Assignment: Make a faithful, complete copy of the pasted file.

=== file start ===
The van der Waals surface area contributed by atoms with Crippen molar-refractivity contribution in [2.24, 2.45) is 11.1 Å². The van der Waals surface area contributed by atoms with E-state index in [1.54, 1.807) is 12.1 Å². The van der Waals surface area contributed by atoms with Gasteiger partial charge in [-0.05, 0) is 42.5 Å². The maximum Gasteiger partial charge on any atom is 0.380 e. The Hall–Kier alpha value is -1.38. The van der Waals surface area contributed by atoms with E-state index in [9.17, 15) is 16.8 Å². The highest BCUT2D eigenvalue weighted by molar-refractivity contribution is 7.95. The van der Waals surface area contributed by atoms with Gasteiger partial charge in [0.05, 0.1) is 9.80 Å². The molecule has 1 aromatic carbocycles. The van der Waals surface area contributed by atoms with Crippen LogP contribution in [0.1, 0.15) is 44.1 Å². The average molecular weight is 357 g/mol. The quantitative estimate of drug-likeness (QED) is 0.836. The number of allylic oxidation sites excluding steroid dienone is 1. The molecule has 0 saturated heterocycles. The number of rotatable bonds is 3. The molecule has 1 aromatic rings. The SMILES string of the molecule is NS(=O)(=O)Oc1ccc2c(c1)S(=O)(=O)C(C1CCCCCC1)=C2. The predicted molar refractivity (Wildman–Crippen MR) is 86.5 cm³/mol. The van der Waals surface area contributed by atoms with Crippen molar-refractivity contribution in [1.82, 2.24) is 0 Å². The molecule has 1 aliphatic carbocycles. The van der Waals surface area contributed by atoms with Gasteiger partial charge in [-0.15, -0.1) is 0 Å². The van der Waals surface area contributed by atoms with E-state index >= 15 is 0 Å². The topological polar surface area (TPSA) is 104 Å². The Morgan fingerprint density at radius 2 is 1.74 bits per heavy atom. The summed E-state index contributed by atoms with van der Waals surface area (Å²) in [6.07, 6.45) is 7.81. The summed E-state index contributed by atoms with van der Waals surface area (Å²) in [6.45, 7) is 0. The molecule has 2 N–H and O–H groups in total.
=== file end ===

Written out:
The van der Waals surface area contributed by atoms with Crippen molar-refractivity contribution in [2.24, 2.45) is 11.1 Å². The van der Waals surface area contributed by atoms with E-state index in [1.54, 1.807) is 12.1 Å². The van der Waals surface area contributed by atoms with Gasteiger partial charge in [-0.05, 0) is 42.5 Å². The maximum Gasteiger partial charge on any atom is 0.380 e. The Hall–Kier alpha value is -1.38. The van der Waals surface area contributed by atoms with E-state index in [9.17, 15) is 16.8 Å². The highest BCUT2D eigenvalue weighted by molar-refractivity contribution is 7.95. The van der Waals surface area contributed by atoms with Gasteiger partial charge in [0.05, 0.1) is 9.80 Å². The molecule has 1 aromatic carbocycles. The van der Waals surface area contributed by atoms with Crippen LogP contribution in [0.1, 0.15) is 44.1 Å². The average molecular weight is 357 g/mol. The quantitative estimate of drug-likeness (QED) is 0.836. The number of allylic oxidation sites excluding steroid dienone is 1. The molecule has 0 saturated heterocycles. The number of rotatable bonds is 3. The molecule has 1 aromatic rings. The SMILES string of the molecule is NS(=O)(=O)Oc1ccc2c(c1)S(=O)(=O)C(C1CCCCCC1)=C2. The predicted molar refractivity (Wildman–Crippen MR) is 86.5 cm³/mol. The van der Waals surface area contributed by atoms with Crippen molar-refractivity contribution in [1.82, 2.24) is 0 Å². The molecule has 1 aliphatic carbocycles. The van der Waals surface area contributed by atoms with Gasteiger partial charge in [-0.15, -0.1) is 0 Å². The van der Waals surface area contributed by atoms with E-state index >= 15 is 0 Å². The topological polar surface area (TPSA) is 104 Å². The Morgan fingerprint density at radius 2 is 1.74 bits per heavy atom. The summed E-state index contributed by atoms with van der Waals surface area (Å²) in [6.07, 6.45) is 7.81. The summed E-state index contributed by atoms with van der Waals surface area (Å²) in [6.45, 7) is 0. The molecule has 2 N–H and O–H groups in total.